Paperwork makes clear that a power project is still under consideration
The city of Aspen has told the Federal Energy Regulatory Commission that it is making progress toward the preparation of a development application for the proposed Castle Creek hydroelectric plant.
In a required six-month progress report submitted March 11, the city told FERC it had conducted activities in three areas: conducting research on renewable energy; defending its water rights for the plant; and completing hydrologic and biological studies necessary to prepare a development application.
The city’s latest six-month progress report covers the time period from Sept. 1, 2013 to March 1, 2014.
“The Aspen city council has not abandoned the project,” the city’s report to FERC states. “The project remains a viable project at this juncture, one which the city continues to study and to defend the water rights upon which its plans are based.”
The progress report was required by FERC under the terms of the city’s current three-year “preliminary permit,” during which time the federal agency expects the city to be studying the feasibility of the project and preparing a development application.
“It is expected that during this permit term, agency consultation will be conducted and a development application will be prepared … ,” the city’s preliminary permit from FERC states. “If the permittee fails to make significant progress toward developing a development application, the permit may be subject to cancellation.”
In its latest report, the city told FERC that since getting its second preliminary permit, “Aspen has undertaken numerous studies and activities in order to obtain the information necessary to file a permit application pursuant to this successive preliminary permit.”
A preliminary permit holds in place an applicant’s claim to a new hydro site and creates a deadline for them to file a development application. The city is currently working under its second three-year preliminary permit, which is set to expire in March 2015.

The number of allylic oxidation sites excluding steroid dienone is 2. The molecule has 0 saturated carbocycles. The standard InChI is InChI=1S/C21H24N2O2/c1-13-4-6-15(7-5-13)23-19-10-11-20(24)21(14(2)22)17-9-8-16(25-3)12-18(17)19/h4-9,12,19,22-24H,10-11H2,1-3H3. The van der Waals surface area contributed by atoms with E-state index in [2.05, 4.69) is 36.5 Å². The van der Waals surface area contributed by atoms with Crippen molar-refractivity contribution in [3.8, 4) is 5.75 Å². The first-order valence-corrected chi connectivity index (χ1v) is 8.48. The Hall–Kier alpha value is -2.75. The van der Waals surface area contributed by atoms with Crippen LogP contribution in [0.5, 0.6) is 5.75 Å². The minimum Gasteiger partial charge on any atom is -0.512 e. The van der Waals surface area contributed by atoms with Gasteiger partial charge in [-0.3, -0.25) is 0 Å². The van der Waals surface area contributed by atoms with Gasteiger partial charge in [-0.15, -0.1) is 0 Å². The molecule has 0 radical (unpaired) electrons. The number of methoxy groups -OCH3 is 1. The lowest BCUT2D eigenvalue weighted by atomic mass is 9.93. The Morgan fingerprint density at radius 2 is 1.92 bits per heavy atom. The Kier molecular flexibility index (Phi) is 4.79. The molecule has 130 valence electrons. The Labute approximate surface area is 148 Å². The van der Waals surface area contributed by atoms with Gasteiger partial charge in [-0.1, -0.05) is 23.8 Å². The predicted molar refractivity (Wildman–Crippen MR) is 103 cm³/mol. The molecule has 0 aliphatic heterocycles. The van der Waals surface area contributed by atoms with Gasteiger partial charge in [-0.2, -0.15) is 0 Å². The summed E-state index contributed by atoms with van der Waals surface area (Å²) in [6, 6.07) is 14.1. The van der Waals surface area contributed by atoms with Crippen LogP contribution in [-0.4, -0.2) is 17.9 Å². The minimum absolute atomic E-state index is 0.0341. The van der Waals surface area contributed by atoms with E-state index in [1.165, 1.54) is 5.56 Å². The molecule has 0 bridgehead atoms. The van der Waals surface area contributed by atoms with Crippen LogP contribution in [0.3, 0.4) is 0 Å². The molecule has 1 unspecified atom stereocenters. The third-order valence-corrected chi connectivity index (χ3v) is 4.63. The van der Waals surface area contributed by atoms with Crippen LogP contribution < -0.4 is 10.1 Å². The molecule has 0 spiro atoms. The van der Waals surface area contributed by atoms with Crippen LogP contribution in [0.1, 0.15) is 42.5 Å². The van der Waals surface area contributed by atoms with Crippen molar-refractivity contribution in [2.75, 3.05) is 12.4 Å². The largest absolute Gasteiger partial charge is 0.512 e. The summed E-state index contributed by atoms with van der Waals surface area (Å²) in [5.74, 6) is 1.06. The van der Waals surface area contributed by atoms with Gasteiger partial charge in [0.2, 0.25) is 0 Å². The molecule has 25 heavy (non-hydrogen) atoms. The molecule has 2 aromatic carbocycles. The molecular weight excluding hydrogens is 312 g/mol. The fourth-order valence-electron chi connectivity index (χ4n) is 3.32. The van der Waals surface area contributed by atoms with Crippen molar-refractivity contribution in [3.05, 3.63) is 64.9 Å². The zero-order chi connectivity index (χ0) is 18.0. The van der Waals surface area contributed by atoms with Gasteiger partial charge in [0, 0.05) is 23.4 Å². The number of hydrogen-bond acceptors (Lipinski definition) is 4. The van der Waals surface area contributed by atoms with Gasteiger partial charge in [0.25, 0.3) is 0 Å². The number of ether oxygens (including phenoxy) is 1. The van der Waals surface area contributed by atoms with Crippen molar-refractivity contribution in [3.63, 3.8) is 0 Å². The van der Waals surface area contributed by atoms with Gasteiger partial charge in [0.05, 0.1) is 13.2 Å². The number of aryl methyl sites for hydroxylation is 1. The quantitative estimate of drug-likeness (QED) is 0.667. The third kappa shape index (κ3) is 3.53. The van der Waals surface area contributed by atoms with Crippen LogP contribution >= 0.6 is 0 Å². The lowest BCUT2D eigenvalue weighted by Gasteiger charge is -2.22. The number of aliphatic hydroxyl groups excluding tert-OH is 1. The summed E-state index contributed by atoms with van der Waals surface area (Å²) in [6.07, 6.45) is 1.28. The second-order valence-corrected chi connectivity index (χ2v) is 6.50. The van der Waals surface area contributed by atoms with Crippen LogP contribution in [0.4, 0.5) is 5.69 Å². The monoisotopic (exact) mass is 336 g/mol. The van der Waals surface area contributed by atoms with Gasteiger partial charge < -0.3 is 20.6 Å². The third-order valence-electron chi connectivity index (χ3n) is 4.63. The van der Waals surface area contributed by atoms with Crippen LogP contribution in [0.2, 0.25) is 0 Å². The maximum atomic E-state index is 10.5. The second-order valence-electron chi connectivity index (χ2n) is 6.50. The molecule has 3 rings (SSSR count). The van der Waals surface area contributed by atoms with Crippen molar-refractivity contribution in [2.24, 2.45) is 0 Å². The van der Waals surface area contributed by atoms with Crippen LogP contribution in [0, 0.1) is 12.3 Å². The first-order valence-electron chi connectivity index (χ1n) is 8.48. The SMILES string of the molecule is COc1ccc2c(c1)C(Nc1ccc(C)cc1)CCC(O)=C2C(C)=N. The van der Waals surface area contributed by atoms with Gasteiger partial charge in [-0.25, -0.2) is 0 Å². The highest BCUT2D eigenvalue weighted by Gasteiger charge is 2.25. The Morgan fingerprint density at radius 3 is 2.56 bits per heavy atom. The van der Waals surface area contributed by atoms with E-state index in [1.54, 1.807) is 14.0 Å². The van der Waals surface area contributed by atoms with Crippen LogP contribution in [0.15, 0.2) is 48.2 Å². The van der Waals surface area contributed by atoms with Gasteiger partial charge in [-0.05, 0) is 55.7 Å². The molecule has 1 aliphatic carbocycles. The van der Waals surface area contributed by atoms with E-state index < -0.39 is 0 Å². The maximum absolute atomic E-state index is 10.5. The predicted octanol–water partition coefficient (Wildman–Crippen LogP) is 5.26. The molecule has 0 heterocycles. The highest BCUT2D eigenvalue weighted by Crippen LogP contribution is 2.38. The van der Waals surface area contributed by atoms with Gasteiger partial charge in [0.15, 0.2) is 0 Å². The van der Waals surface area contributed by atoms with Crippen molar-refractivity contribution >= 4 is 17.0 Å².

Counter to advisory vote?
In the November 2012 election, a majority Aspen voters answered an advisory question by telling the city to stop working on the hydro project.
The city asked “Shall the city complete the hydroelectric facility on Castle Creek, subject to local stream health monitoring and applicable government regulations to replace coal-fired generation with renewable energy?”
The final result was 1,956 voters answering “yes” and 2,063 answering “no” — a 51 percent “no” vote.
In its latest report to FERC, the city states that “Due to the election’s non-binding, advisory status, city council reserved the right to decide how to respond to this vote.”
In February the city council directed staff to have the city’s FERC attorney, Karl F. Kumli III of Dietze and Davis, P.C. in Boulder, file the required six-month progress report with the federal agency. It also approved $8,000 to cover the cost of preparing the progress report.
A city staff memo for the February meeting said that “staff’s continuing to maintain this permit via six-month filings merely maintains the current state of Castle Creek Energy Center — neither moving it forwards nor backwards.”
According to Celeste Miller, a spokesperson for FERC, “the commission has the ability to cancel a permit if an entity does not file progress reports.”
On March 11, the city filed its progress report and included 76 exhibits totaling 942 pages. The report was originally due March 1, but the city asked FERC for an extension.
The exhibits, available on FERC’s website, include documents from the lawsuit over the city’s water rights for hydro, reports from the city’s aquatic biologist and its hydraulic engineer, and documents related to the city’s work with the National Renewable Energy Laboratory on renewable energy options.
“It is unusual to receive such a large filing with exhibits,” said FERC’s Miller.
Will Dolan, the city’s utilities and communications specialist, said the city was advised by Kumli that this progress report was a good opportunity to add to the administrative record at FERC by filing the exhibits.
In its February memo, city staff said the progress report would serve “as our best opportunity to complete the FERC’s ‘administrative record’ of the project prior to permit reapplication or extension later this year.”